You can also choose the “so what?” attitude, and ignore disruptive behavior, assuming that it’s not threatening you or anyone else. Some kids want any adult attention, positive or negative, so they’ll do anything to get noticed by the teacher. Giving them an “Okay, so?” when they act out can diffuse the situation without shaming them or reinforcing the bad behavior.
6. Dress more like a stereotypical teacher
In a large class, teaching is much more of a performance – and you need the right costume. Research suggests that people behave differently when they’re dressed up as a professional (i.e. police officer, doctor) and that those who perceive others as professionals react differently to them as well.
Use this psychological bias to your advantage by dressing like a professional teacher who is in control of the classroom. Pinterest has a ton of ideas for teachers’ wardrobes. For men, wearing button-down shirts and slacks can work; for women, wearing tailored separates and higher-quality fabrics will make you look the part.
Note: In an emergency, wearing glasses instead of contact lenses can make you look (and therefore feel) more academic.
7. Can’t remember all the students’ names? Give nicknames!
If your schedule is full of large classes, it’s quite possible that you will see more than 700 students per week. This is a lot of people to remember, but it gets even worse if they all chose the English name Eric or happen to share a last name.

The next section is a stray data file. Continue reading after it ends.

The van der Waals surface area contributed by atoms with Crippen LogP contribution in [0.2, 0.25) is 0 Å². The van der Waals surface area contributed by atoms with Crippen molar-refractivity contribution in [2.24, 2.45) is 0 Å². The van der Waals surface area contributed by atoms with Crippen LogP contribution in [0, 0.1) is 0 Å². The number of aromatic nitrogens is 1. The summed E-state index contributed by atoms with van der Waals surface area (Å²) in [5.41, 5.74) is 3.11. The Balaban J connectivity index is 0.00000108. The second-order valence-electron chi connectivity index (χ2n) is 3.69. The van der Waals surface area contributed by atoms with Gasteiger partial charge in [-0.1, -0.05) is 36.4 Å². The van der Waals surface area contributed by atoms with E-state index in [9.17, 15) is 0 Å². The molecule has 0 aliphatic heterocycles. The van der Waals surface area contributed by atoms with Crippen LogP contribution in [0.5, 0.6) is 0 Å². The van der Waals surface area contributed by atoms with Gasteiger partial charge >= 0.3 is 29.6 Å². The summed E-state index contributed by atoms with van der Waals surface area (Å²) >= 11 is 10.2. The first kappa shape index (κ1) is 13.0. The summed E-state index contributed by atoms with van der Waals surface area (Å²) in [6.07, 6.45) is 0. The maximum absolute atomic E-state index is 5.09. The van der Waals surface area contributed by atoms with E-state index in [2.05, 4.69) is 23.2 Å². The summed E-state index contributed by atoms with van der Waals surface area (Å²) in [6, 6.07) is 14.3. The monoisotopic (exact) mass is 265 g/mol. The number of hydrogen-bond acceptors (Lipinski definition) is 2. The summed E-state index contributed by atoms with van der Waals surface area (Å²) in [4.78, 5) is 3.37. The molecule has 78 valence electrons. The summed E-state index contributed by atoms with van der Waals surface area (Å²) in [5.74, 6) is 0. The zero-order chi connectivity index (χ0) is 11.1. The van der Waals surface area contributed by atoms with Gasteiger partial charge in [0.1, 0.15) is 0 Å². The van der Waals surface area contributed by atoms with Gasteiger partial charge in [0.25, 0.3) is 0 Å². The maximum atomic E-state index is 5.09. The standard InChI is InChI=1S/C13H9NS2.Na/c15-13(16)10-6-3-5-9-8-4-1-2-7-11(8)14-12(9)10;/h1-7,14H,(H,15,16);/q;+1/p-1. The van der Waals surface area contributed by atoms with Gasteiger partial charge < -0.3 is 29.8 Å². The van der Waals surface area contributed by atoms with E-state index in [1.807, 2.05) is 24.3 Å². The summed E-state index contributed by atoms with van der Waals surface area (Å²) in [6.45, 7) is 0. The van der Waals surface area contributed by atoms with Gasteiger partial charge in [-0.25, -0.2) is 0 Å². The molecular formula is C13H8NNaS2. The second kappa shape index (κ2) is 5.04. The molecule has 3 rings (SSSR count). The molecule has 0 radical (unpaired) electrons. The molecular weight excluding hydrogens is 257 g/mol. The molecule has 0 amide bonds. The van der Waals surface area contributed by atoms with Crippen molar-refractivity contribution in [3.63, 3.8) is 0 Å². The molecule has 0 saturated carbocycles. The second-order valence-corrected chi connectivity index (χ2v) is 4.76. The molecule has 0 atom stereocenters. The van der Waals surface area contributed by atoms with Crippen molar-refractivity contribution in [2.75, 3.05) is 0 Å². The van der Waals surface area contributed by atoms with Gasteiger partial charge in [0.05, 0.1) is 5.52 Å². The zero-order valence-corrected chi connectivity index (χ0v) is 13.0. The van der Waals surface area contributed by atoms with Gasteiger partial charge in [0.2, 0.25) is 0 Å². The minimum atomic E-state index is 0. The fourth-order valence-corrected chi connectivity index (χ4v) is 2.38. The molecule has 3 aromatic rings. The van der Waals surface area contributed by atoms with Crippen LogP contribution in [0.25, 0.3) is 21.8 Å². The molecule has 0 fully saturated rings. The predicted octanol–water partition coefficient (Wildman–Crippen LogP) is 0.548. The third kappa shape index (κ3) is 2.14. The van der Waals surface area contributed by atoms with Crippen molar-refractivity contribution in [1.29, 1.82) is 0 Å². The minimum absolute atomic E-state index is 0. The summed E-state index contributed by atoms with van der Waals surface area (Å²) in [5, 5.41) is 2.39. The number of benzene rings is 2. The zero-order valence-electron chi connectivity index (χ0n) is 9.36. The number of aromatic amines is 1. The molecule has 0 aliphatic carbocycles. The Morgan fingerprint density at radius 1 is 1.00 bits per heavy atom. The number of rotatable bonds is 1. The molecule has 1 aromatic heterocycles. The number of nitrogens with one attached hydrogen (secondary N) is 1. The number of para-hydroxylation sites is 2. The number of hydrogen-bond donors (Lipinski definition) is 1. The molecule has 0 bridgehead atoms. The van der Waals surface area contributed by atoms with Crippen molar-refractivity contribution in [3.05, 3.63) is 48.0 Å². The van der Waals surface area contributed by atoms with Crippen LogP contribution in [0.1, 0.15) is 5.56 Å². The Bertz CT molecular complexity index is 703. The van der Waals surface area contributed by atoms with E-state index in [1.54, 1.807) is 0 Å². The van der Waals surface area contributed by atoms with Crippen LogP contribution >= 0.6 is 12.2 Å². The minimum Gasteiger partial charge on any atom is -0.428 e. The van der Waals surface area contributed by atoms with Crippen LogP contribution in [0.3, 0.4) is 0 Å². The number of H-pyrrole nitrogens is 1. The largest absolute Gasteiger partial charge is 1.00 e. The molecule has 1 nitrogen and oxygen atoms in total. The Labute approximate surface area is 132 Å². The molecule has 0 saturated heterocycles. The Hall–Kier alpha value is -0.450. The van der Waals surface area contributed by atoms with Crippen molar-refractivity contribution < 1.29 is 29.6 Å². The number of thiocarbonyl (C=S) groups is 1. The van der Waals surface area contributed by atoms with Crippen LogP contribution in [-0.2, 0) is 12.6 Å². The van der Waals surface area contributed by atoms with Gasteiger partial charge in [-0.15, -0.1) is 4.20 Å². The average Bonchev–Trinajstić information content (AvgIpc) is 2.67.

It can help to give nicknames that are in alignment with their personalities. For example, I nicknamed a student “Silent Surprise” because she was mostly quiet but could bring the hammer down when the boys pushed her too far. I nicknamed a student as “Wellington” because he had spent time in Wellington, NZ. I even had a student I jokingly called “Sample Text” because he wrote a whole English project with “insert sample text” as the body paragraph.
Of course, it’s up to you to gauge the class and the student when it comes to nicknames. Use your best judgment to keep the names fun and also make sure the name is appropriate for school and doesn’t lead to bullying from other students.
Teaching large ESL classes requires a similar skill set to teaching smaller ones, but a few adjustments can make a huge difference in your classes. Use performative teaching and strategic planning to your advantage, and in no time you’ll have your big classes down pat.